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Client servicing is a big issue under the new rules

Jon-Paul Hale reckons the way advisers "service" clients under the obligations of the new financial advice regime is going to be challenging.

Monday, March 22nd 2021, 7:04PM

by Jon-Paul Hale

Jon-Paul Hale

Following on from my last epistle with cover security, certainty, and guaranteed wordings, this one is more of a hairy one for advisers still wrapping their heads around March 15.

So what does this have to do with adviser servicing?

Quite a lot, because as we move onto the new playing field, we will be presented with new challenges.

One will be having to disturb that client you haven't talked to for a decade. And that will likely need someone at a provider help out with their policy.

Gone are the days of flick a letter after the insurer renewal letter and job done – if that happens at all, based in the past on the insurer's renewal letter being enough. There is a requirement that ongoing servicing for your client is going to need to be done.

Now the question here is what does that look like?

For one, it is taking reasonable steps to actually talk to the client. And that can be hard when they move and don't provide you updated contact details. And we all have some of those.

I have one client where the best place to catch them is Snapchat. The problem is that platform is designed to delete all trace of the conversation as you go. So has some serious professional issues.

Another I located the client via a chance meeting in a Facebook group under their married name, an "umm … I think I know you" type of chat. Yes, they had moved, and all contact details had changed.

Educating clients
We are going to have to do two things when we meet with clients.

  1. Explain what servicing is and what the industry/regulator expectation is.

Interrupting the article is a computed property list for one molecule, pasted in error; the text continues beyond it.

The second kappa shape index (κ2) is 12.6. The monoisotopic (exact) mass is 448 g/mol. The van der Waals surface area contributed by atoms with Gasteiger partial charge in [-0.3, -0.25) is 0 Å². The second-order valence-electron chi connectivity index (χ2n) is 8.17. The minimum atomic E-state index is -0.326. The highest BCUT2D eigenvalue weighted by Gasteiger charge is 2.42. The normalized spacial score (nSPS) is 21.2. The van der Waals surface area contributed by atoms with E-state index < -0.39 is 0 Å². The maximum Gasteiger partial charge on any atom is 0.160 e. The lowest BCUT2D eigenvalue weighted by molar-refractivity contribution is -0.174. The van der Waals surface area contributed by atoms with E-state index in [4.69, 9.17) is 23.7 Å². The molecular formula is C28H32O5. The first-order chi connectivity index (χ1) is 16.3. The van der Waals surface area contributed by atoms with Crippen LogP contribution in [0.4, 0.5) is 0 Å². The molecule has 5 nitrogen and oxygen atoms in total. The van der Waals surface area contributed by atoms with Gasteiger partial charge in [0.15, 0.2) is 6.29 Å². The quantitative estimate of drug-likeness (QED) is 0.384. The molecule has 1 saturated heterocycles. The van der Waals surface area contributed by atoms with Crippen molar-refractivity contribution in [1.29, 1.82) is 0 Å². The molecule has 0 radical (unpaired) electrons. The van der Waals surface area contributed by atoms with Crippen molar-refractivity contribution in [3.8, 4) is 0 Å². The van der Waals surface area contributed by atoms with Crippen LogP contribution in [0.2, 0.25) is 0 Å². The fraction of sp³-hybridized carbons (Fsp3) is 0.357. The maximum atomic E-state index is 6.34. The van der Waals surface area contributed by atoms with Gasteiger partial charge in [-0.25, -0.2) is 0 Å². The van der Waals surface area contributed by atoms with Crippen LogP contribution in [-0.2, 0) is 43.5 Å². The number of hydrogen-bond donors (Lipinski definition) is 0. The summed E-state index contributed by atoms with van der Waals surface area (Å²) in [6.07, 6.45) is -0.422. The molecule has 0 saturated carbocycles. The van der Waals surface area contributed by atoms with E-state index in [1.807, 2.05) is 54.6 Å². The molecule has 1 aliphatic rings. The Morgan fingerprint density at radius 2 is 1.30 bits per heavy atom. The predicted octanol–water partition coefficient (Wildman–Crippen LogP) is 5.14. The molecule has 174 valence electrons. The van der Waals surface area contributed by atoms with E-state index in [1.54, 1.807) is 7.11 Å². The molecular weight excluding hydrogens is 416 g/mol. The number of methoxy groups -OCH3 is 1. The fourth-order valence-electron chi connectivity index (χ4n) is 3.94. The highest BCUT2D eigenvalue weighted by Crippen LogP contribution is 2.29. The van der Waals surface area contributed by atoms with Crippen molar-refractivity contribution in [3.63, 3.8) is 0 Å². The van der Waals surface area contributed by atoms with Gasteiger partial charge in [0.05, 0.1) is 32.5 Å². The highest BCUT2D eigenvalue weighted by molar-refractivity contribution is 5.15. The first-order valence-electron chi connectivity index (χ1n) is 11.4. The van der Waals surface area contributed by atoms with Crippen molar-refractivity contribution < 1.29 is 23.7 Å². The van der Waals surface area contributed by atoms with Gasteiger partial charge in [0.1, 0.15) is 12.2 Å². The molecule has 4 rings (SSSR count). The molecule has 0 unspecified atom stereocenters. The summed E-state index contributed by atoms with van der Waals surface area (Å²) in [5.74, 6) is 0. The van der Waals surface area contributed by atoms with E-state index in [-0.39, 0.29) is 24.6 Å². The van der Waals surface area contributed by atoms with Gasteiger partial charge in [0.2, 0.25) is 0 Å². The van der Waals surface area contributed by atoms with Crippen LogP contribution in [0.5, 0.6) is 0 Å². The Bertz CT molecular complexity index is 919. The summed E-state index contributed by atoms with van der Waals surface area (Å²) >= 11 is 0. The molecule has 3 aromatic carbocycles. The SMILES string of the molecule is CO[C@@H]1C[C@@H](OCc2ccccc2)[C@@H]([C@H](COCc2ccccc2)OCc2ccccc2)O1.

2. Gain a client's commitment to what that servicing looks like for them and what their obligations are to you.

It should be easy as part of your scope of service; the bit about them keeping you up to date on contact details won't change, and that's an issue.

From my time as a business development manager, there are plenty of advisers out there that doing this will be a near full-time job. They have client bases in the thousands and have worked on a catch and release basis. So they have a massive challenge.

And that is just for the clients that have had advisers. Something like 40% of the population doesn't have life insurance.

The other challenge is the 10,000 advisers needed to service client bases of around 500 people to cover the population – the technical limit the majority of advisers can service and work with to achieve the requirements.

The reality is that even when you have an active programme for reviewing clients, only a quarter to a third typically respond to reviewing things in any particular year.

This last year has been different with Covid-19, but that will settle back to where it was in time.

So what's the answer?

Technology, we're going to have to be smarter on client contact and collection of data.

Things like:

  • Apps that hold client info so the client can update changes, SX and nib already do this to an extent.
  • Tools and apps that trigger alerts and replies to the adviser business – privacy issues in this too.
  • And automatic data collection and collation on contact with the client. I see advisers sending out pre-meeting forms requesting information. My personal experience with this has mixed results.

The key thing is when the compliance manager or regulator comes knocking on the door; you need to have a plan on how you are servicing your clients.

So add this to the to-do list too, with the rest of the things you have to get done ;)

Tags: insurance Insurance Advisers insurers Jon-Paul Hale Opinion

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Last updated: 7 April 2021 10:22am

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